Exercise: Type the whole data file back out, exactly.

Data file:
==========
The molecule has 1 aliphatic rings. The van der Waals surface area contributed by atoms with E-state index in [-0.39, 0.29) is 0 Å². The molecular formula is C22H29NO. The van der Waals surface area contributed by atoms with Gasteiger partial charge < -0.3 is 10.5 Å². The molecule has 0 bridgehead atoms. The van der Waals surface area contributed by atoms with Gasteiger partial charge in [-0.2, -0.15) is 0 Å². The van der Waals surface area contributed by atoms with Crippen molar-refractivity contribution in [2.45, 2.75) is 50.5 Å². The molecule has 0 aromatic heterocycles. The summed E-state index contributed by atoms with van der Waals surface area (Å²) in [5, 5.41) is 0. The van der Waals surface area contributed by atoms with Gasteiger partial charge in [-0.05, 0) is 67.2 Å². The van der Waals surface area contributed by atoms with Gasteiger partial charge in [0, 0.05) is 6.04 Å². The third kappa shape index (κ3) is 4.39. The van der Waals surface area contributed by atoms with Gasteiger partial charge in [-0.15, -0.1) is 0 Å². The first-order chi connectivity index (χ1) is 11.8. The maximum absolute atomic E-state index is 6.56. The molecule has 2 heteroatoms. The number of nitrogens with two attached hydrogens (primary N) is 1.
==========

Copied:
The molecule has 1 aliphatic rings. The van der Waals surface area contributed by atoms with E-state index in [-0.39, 0.29) is 0 Å². The molecular formula is C22H29NO. The van der Waals surface area contributed by atoms with Gasteiger partial charge < -0.3 is 10.5 Å². The molecule has 0 bridgehead atoms. The van der Waals surface area contributed by atoms with Gasteiger partial charge in [-0.2, -0.15) is 0 Å². The van der Waals surface area contributed by atoms with Crippen molar-refractivity contribution in [2.45, 2.75) is 50.5 Å². The molecule has 0 aromatic heterocycles. The summed E-state index contributed by atoms with van der Waals surface area (Å²) in [5, 5.41) is 0. The van der Waals surface area contributed by atoms with Gasteiger partial charge in [-0.05, 0) is 67.2 Å². The van der Waals surface area contributed by atoms with Gasteiger partial charge in [0, 0.05) is 6.04 Å². The third kappa shape index (κ3) is 4.39. The van der Waals surface area contributed by atoms with Gasteiger partial charge in [-0.15, -0.1) is 0 Å². The first-order chi connectivity index (χ1) is 11.8. The maximum absolute atomic E-state index is 6.56. The molecule has 2 heteroatoms. The number of nitrogens with two attached hydrogens (primary N) is 1.